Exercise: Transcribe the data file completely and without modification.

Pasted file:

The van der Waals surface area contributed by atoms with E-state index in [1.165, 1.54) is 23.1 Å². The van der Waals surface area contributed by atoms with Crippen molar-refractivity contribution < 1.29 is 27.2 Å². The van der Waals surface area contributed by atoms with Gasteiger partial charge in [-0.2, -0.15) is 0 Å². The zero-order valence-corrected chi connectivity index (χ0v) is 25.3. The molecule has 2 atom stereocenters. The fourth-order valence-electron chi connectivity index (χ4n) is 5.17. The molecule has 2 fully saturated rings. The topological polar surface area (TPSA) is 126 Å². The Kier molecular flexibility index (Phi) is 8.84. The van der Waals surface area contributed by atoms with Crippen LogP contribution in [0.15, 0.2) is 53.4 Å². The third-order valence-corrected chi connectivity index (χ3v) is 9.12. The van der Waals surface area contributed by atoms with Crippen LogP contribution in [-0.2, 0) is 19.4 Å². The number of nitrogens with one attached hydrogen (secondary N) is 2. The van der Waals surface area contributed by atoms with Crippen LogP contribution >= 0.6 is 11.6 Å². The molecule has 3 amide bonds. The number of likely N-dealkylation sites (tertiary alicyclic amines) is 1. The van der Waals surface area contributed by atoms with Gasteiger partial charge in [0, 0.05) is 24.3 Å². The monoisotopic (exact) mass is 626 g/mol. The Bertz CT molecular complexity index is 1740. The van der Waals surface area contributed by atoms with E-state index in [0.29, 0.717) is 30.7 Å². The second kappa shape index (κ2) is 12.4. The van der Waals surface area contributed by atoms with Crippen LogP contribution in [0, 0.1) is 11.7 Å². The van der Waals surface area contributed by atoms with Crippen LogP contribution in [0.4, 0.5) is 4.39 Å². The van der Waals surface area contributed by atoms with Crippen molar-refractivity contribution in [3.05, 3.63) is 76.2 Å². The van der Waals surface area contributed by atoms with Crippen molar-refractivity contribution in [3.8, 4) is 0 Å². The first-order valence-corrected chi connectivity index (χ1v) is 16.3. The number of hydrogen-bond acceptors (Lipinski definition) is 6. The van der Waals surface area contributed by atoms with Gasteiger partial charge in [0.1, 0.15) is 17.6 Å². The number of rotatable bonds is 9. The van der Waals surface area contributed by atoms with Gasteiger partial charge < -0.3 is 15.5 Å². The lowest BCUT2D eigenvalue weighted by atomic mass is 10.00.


The van der Waals surface area contributed by atoms with E-state index in [1.165, 1.54) is 23.1 Å². The van der Waals surface area contributed by atoms with Crippen molar-refractivity contribution < 1.29 is 27.2 Å². The van der Waals surface area contributed by atoms with Gasteiger partial charge in [-0.2, -0.15) is 0 Å². The zero-order valence-corrected chi connectivity index (χ0v) is 25.3. The molecule has 2 atom stereocenters. The fourth-order valence-electron chi connectivity index (χ4n) is 5.17. The molecule has 2 fully saturated rings. The topological polar surface area (TPSA) is 126 Å². The Kier molecular flexibility index (Phi) is 8.84. The van der Waals surface area contributed by atoms with Crippen LogP contribution in [0.15, 0.2) is 53.4 Å². The third-order valence-corrected chi connectivity index (χ3v) is 9.12. The van der Waals surface area contributed by atoms with Crippen LogP contribution in [-0.2, 0) is 19.4 Å². The number of nitrogens with one attached hydrogen (secondary N) is 2. The van der Waals surface area contributed by atoms with Crippen LogP contribution >= 0.6 is 11.6 Å². The molecule has 3 amide bonds. The number of likely N-dealkylation sites (tertiary alicyclic amines) is 1. The van der Waals surface area contributed by atoms with Gasteiger partial charge in [0, 0.05) is 24.3 Å². The monoisotopic (exact) mass is 626 g/mol. The Bertz CT molecular complexity index is 1740. The van der Waals surface area contributed by atoms with E-state index in [0.29, 0.717) is 30.7 Å². The second kappa shape index (κ2) is 12.4. The van der Waals surface area contributed by atoms with Crippen LogP contribution in [0, 0.1) is 11.7 Å². The van der Waals surface area contributed by atoms with Crippen LogP contribution in [0.4, 0.5) is 4.39 Å². The van der Waals surface area contributed by atoms with Crippen molar-refractivity contribution in [3.05, 3.63) is 76.2 Å². The van der Waals surface area contributed by atoms with Crippen molar-refractivity contribution in [3.8, 4) is 0 Å². The first-order valence-corrected chi connectivity index (χ1v) is 16.3. The number of hydrogen-bond acceptors (Lipinski definition) is 6. The van der Waals surface area contributed by atoms with Gasteiger partial charge in [0.1, 0.15) is 17.6 Å². The number of rotatable bonds is 9. The van der Waals surface area contributed by atoms with Gasteiger partial charge < -0.3 is 15.5 Å². The lowest BCUT2D eigenvalue weighted by atomic mass is 10.00.